With the fate of a bill that would bring legal medical marijuana to Illinois in his hands, Democratic Gov. Pat Quinn would only go so far as to say he remains "open minded" on the measure in a Monday appearance.
The Associated Press reports that Quinn told the City Club of Chicago on Monday he is currently reviewing the medical marijuana bill the state legislature sent to his desk last week. He would not say whether he plans on signing the measure into law.
Last Friday, the state Senate voted 35-21 in favor of the bill on the heels of an OK from the House.
Among those surprisingly giving the bill a thumbs up was conservative state Sen. Jim Oberweis, an Aurora Republican, who OKed the bill after saying he was "honestly undecided about this" during Senate floor discussion. He later told the Illinois Review blog in an e-mail that he voted in support of the bill because a strong majority of his constituents said they supported the measure in a previous tele-townhall.
All of these factors were among those cited by Chicago magazine's Whet Moser in his conjecturing that it appears "likely" that Quinn will sign the bill. In addition, Moser pointed out "Lisa Madigan's just another word for nothing left to lose," referencing the governor's all-but-confirmed showdown with two Democratic powerhouses that lies ahead in the 2014 election.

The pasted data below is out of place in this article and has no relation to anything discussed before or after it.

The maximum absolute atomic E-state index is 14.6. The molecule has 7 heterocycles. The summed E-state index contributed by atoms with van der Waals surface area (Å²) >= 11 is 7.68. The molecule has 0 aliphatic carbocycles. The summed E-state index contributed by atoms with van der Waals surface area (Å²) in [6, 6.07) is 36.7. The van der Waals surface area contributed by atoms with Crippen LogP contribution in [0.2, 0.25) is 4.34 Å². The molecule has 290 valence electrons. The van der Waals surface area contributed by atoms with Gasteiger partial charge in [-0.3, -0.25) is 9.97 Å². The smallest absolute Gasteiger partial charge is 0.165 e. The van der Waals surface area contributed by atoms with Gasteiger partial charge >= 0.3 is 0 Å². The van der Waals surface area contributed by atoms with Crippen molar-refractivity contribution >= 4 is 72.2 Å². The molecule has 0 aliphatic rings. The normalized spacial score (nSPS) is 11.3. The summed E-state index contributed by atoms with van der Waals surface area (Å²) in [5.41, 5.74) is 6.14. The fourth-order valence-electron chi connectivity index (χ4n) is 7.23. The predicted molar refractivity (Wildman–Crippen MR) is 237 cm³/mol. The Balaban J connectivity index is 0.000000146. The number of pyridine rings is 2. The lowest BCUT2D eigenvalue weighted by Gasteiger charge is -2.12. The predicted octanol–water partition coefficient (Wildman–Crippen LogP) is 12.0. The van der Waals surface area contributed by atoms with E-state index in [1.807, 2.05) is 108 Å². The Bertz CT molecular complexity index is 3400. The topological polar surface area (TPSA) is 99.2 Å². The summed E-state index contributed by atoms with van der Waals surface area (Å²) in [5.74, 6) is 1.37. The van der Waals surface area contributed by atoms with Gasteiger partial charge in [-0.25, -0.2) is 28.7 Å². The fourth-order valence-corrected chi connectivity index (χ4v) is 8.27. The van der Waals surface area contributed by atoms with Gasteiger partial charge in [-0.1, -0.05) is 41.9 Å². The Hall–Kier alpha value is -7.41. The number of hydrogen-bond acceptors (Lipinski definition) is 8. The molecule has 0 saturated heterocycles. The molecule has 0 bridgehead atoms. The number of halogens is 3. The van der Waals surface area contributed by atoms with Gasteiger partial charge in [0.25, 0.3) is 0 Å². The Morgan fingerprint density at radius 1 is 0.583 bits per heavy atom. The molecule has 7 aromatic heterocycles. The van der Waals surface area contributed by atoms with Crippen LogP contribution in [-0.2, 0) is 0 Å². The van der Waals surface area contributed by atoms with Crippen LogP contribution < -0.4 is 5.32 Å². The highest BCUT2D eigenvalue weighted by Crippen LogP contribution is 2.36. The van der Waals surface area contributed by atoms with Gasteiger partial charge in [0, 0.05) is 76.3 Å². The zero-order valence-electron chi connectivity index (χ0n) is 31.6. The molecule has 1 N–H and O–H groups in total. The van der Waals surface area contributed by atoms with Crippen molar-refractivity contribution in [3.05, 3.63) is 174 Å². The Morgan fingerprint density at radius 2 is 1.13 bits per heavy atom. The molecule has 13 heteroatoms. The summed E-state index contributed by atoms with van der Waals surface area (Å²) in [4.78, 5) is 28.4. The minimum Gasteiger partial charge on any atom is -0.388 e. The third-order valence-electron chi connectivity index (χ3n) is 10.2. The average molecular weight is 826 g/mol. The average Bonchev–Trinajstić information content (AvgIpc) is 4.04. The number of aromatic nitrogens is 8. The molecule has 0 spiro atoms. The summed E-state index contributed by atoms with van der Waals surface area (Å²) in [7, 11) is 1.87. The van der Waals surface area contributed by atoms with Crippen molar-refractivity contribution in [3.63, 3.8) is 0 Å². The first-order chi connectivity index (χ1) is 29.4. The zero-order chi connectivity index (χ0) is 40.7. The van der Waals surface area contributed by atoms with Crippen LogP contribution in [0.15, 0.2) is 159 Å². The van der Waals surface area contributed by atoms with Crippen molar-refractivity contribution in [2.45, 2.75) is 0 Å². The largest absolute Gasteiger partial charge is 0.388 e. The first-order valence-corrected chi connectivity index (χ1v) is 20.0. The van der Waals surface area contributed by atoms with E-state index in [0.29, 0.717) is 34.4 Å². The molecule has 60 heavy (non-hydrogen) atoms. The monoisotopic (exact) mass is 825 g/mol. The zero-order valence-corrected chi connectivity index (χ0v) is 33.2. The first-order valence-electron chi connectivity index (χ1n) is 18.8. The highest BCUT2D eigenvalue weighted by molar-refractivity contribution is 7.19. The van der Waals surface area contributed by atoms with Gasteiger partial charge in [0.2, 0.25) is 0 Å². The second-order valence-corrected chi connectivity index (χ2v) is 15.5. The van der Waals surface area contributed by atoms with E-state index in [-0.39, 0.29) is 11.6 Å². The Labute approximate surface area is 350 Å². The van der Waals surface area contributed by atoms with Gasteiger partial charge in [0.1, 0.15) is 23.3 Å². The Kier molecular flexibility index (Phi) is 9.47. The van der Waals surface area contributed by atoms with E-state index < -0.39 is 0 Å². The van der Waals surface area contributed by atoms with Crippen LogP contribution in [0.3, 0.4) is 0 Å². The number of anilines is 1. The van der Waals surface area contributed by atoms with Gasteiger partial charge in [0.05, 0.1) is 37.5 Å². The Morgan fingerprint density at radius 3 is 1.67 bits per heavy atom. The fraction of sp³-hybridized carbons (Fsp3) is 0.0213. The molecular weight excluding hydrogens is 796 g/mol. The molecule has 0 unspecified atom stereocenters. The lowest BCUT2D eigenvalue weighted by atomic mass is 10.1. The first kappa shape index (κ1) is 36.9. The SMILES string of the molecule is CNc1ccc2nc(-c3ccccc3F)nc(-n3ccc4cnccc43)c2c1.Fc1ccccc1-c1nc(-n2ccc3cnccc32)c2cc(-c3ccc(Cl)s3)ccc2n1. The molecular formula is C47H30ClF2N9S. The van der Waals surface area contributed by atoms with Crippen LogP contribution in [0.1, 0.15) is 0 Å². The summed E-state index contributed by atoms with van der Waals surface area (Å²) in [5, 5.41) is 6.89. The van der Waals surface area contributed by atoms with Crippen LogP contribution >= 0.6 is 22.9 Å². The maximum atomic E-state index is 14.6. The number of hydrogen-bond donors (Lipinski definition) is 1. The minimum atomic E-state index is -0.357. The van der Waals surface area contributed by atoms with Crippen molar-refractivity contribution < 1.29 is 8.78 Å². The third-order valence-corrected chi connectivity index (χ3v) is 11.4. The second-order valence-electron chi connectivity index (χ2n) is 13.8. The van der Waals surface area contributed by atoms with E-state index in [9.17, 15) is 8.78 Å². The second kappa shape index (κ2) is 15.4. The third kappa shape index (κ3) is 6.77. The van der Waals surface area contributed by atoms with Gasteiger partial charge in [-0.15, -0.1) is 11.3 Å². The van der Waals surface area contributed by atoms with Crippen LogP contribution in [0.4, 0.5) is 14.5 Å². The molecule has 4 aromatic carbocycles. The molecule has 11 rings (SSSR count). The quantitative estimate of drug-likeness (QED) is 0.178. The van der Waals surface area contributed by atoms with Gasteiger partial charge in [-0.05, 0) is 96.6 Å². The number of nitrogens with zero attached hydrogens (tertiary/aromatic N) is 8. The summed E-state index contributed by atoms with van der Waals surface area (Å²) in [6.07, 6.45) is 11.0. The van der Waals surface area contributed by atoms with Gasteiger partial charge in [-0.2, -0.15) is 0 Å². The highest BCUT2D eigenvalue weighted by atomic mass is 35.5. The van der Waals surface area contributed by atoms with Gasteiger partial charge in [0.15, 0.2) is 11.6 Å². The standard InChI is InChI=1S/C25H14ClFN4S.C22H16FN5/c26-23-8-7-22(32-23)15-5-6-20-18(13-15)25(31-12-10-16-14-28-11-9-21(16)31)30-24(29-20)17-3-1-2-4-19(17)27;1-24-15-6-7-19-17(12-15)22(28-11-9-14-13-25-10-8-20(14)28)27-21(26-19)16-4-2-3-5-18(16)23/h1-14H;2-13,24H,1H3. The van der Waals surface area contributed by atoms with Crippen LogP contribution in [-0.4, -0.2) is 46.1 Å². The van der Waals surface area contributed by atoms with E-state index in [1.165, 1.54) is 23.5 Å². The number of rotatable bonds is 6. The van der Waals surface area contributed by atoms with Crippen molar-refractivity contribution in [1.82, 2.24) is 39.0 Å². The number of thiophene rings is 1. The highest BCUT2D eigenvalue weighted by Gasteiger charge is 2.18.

The legislation would establish a four-year pilot program during which individuals with serious diseases including cancer, HIV and multiple sclerosis would be able to get a special ID card allowing them to buy limited amounts -- up to two-and-a-half ounces -- of medical marijuana from one of 60 state-licensed dispensaries.
Illinois could become the 20th U.S. state to legalize medical marijuana if Gov. Quinn signs the bill.
CORRECTION: A previous version of this story incorrectly stated Illinois would be the 19th state with legal medical marijuana if the bill is signed, but Maryland already holds that honor.